Many gardeners are excited to grow sunflowers in their gardens. They provide brilliant yellow flowers all summer long, and the tall stalks make wonderful visual accents to your landscape. But not everyone thrives when growing sunflowers.
Some sunflower varieties don’t perform well in certain types of soil or climates, and others may not bloom well with other plants nearby. If your sunflower isn’t blooming or growing taller than it should be, read on for some possible reasons why.
Sunflowers need soil that is well-drained but not overly sandy. You don’t want the soil to be too packed down, as this can prevent the sunflower from taking in water and growing vigorously. Other things to consider when growing sunflowers in soil conditions are pH level and nutrients. Sunflowers are generally low-maintenance flowers, so when they aren’t blooming, it’s usually because the soil isn’t right for them.
Maintaining the right soil pH is especially important for sunflowers. A soil pH lower than 6.5 is too alkaline for sunflowers and can cause them to not bloom. A soil pH above 8.5 is too acidic for sunflowers and can cause them to become weak and prone to failure. It’s a good idea to check the soil pH using a soil test kit. A soil pH between 6.5 and 7.5 is best for sunflowers.
Timing Is Everything
Sunflowers bloom for about a month, but the bloom period only lasts about three weeks. As the flowers mature, their stems become woody and can grow up to 8 feet tall, reaching a maximum height of about 4 feet over the growing season. As the sunflower flowers bloom, they need to be pollinated by insects. The blooms should be open and free of insects during this time so they can be fertilized with nectar.
Be aware that if the blooms aren’t pollinated, they will eventually close and die. The timing of your sunflower planting will depend on the variety you choose. There are many varieties that can handle planting in the spring, but others will only grow well in summer or fall. If your sunflowers aren’t flowering, it could be because you planted them too early in the season.
No Pests Found
Pests will almost always be found in sunflower fields, so it makes sense that your sunflower is infested with pests and dying. When you buy seeds and plant them in the garden, you’re essentially bringing all these pests with you. If you don’t find any pests in your sunflower field, it could be because there aren’t any on the seeds you bought or because your garden is too far from the field to pick up pests from the sunflowers that do bloom there.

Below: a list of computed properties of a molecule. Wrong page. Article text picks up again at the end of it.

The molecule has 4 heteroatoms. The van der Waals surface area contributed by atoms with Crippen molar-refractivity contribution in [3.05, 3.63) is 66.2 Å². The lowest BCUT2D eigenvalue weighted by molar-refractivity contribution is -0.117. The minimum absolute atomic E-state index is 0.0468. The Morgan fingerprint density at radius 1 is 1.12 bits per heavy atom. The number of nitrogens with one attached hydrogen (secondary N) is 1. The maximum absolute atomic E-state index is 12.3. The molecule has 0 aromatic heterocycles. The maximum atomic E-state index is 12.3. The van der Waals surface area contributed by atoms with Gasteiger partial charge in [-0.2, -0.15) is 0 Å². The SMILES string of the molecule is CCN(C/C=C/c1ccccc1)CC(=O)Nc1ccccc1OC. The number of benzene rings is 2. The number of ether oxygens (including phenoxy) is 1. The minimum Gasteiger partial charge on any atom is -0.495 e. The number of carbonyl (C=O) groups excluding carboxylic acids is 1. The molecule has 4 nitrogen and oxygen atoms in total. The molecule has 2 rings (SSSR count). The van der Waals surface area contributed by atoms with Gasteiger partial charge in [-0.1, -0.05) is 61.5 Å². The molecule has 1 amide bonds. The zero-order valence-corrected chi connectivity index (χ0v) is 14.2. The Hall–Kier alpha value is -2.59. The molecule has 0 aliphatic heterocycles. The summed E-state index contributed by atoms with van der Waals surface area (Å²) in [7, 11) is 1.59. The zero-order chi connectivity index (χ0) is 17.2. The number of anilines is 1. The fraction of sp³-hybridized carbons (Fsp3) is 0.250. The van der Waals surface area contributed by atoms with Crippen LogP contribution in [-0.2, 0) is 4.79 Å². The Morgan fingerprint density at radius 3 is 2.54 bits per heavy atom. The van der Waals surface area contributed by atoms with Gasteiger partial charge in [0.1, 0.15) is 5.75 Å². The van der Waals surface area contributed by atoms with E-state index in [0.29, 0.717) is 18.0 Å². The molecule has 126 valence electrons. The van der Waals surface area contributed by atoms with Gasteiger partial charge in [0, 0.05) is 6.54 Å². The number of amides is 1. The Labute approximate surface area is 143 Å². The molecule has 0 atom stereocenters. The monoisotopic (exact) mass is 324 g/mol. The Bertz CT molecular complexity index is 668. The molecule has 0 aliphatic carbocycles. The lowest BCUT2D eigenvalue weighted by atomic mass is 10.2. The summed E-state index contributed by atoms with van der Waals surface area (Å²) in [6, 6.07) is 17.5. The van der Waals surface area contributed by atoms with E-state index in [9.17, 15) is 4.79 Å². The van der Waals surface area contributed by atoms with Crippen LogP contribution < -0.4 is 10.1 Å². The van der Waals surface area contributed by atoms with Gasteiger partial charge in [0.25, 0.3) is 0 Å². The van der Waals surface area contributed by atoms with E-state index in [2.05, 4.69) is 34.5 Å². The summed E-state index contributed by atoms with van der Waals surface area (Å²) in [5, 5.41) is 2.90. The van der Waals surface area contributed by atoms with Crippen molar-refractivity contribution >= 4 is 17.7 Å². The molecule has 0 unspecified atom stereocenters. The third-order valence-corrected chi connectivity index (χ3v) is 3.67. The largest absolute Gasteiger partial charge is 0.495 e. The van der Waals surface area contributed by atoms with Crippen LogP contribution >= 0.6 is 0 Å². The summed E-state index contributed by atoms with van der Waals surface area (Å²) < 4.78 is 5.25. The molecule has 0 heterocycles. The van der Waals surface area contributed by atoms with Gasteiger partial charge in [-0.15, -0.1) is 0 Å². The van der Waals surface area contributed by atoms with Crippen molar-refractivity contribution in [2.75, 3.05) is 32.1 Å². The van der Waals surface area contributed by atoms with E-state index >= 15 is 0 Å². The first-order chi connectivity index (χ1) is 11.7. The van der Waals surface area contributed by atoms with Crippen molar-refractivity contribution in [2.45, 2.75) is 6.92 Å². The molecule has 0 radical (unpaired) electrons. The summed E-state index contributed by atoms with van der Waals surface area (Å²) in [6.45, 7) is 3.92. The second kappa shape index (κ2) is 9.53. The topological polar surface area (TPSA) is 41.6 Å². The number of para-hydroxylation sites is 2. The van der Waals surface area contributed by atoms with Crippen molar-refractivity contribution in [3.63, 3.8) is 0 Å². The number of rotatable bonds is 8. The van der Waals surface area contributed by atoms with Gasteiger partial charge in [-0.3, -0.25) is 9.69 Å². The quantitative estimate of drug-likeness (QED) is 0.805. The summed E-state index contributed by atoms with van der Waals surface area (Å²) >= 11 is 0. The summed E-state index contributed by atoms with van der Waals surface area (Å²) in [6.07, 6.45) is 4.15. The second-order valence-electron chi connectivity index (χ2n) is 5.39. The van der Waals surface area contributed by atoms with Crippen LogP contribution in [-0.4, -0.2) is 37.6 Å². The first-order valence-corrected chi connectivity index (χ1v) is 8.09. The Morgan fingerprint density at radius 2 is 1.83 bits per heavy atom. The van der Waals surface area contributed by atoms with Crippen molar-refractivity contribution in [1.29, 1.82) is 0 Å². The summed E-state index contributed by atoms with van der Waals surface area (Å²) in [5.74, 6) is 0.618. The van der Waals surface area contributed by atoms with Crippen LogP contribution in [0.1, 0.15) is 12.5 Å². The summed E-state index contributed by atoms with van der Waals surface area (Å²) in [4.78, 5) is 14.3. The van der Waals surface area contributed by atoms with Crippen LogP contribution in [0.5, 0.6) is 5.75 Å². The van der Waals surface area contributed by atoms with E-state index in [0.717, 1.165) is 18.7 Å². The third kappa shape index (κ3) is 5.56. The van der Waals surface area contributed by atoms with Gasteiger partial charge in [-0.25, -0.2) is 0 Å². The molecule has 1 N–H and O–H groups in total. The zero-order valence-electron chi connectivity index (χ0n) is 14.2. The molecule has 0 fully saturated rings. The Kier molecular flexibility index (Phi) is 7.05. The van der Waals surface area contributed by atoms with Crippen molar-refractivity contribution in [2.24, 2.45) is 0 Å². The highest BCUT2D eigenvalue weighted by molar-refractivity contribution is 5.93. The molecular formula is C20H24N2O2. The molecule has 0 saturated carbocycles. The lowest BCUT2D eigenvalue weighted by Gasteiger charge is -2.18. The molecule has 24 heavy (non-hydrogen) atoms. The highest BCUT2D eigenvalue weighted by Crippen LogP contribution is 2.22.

You can find out if your garden is too far away by measuring the distance between your garden and the sunflower field. The garden and field should be within a few hundred feet of each other. If your garden is too far away to pick up pests from the sunflowers, you can try growing sunflowers in a nearby field that is closer to your garden.
Not Enough Light
Sunflowers aren’t particularly fussy about light, but they do need a few hours of sunlight each day. The ideal level of sunlight for sunflowers is between 6 and 10 hours a day, but most gardens only get between 5 and 7 hours of direct sunlight. Once the sunflower flowers open and begin to bloom, their stems will be too low for the sun to hit them. If the sunflower flowers are too low for the light to reach them, they won’t be able to produce nectar, and the flowers will die.
You can test the light levels in your garden to see if they’re low enough for sunflowers by placing a sunflower in the center of the yard. Is the sunflower covered in a short period of time? If it is, it’s not getting enough sunlight.
The Wrong Sunlight Spectrum
Sunflowers come in a variety of colors and varieties, and some varieties may perform better than others in a certain part of the country because of the sunlight spectrum that they receive. Many sunflowers are available in gold, blue, or purple varieties. These colors are produced by pigmentation within the flower, and other varieties do not produce these colors. If your sunflower field doesn’t receive enough sunlight to produce pigmented colors within the flower, the flowers will be white, rather than yellow.
White flowers will not be as visually pleasing as yellow flowers, so you’ll want to make sure that your field is receiving enough sunlight. You can find out if the sunlight spectrum in your garden is wrong by placing a sunflower in the center of the yard. Is the flower covered in a short period of time? If it isn’t, the sunlight spectrum in your garden is wrong.
Lack of Water During Bloom Period
While the sunflower flowers are blooming, the plant will be thirsty. It won’t need much water during blooming, but it will still need a little bit of water every day. If your sunflower isn’t getting enough water during blooming, the flowers will wilt and die. You can test the soil for water levels in your garden to make sure that your sunflower is getting enough water. If the soil in your garden is dry, your sunflower will not receive enough water to grow.
You can also test the soil for water levels using a moisture meter. Place the meter on the soil and record how long it takes for the meter to stop dripping. The sunflower will need about an inch of water every day to remain healthy.
Sunflowers are a beautiful addition to your garden, and if you plant varieties that perform well, they should provide you with colorful flowers all summer long. If your sunflower isn’t blooming or growing taller than it should be, however, it could be due to one of the six reasons listed above. You can make sure that blooms will appear in your yard by ensuring that your soil is properly draining and that your sunflower receives enough sunlight.